Cons: The Vista disk partitioning (on a brand-new drive) didn't do what I wanted and expected. I created 3 partitions, in order of creation 80Gb (for Win), 60Gb (for Programs) 80Gb (for Data). For some reason they came out C (80), D (80), E (60) after formatting, so I spent an hour shrinking, extending, deleting, creating, formatting, with the built-in tool till I had what I wanted. Slow. Partition Magic is much easier, I wish I'd used it. (Maybe I could have just changed drive letters, but I thought some utilities run from boot CD, etc, might get confused). Other con is Vista should know that when I ask for 80Gb I dont mean 80,000Kb (78Gb) but that's what you get.
43 updates already? Took forever to install
On price I got Vista Home Premium OEM because it was only a fiver more expensive than a new copy of XP Home OEM. The old XP system will continue as a backup.
It's not just the hard drive indexing service. But Vista seems like it's much less of a "user experience" than XP was, particularly when you, the system administrator, still forfeit much control over what you deem safe activity to your supposedly much smarter operating system. But not everyone is comfortable with sacrificing administration responsibilities to their machine.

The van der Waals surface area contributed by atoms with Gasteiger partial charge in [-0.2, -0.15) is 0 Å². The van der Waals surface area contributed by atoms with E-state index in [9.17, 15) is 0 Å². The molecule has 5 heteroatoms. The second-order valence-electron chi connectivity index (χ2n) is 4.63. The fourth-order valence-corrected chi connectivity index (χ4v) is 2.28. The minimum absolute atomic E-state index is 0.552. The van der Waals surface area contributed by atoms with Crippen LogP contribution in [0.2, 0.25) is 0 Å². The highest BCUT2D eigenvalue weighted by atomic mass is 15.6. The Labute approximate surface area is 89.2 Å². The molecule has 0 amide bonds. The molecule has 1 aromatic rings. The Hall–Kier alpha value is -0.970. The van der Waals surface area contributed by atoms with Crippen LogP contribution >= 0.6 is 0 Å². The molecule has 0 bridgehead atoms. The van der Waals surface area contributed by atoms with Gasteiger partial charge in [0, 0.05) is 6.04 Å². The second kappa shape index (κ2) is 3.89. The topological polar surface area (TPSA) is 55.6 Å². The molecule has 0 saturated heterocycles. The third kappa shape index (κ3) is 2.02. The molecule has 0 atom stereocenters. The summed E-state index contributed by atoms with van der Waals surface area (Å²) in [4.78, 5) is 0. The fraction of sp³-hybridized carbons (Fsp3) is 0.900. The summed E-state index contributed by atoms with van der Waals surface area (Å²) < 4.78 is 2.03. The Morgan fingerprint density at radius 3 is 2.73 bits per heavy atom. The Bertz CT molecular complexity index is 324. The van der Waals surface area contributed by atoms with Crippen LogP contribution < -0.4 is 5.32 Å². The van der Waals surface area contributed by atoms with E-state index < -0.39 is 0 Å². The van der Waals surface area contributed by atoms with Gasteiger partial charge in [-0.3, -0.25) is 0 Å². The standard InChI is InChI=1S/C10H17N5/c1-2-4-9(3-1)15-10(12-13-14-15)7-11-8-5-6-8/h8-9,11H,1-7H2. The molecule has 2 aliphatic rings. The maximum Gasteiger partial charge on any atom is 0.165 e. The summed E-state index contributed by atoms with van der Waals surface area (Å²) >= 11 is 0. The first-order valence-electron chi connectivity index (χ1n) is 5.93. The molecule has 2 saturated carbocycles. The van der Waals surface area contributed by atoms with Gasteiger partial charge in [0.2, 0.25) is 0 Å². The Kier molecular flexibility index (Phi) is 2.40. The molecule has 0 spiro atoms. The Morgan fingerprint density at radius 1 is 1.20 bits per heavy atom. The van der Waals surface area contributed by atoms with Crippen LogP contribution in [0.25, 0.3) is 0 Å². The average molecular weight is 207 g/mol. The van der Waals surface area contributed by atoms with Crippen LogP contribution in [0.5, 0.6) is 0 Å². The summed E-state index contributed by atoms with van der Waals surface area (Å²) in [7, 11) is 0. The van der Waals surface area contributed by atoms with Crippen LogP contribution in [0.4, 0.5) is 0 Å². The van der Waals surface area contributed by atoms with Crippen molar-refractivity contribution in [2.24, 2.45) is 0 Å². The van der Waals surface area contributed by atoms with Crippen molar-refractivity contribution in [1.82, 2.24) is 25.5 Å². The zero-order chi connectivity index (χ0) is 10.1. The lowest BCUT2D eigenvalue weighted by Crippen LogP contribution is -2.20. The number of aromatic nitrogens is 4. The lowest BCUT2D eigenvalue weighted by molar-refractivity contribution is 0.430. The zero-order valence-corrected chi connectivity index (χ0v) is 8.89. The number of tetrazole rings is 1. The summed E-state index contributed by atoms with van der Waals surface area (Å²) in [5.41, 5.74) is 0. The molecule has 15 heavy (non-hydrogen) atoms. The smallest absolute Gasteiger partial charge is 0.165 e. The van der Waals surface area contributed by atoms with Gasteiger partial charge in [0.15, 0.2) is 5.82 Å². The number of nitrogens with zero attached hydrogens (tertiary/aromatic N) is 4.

It's a question of who controls who.
At this point I can't see any advantage Vista has over XP... that is unless you need DX10 or lots of bling and whirlygigs on your desktop. I used 2k for years at home and XP at work. I went to Vista because I got CoD4 and needed XP atleast, so reluctantly I upgraded my 2k. After making it look more like 2k I don't see any benefits to it really functionally and I don't notice any speed differences on applications. I haven't had any hardware issues and only a couple little software glitches that were easily fixed.
My biggest gripe (so far) about Vista is the Start menu layout and the file search is ridiculously slow and not as capable as the xp/2k version. Thankfully I don't use the search too often!
I'm finding you can turn things off. HDIS was the first to go, followed by the Welcome Center. I Rule, OK.
Why won't I use Vista?
Because I'm happy with XP.
It does not support SolidWorks.
Separate names with a comma.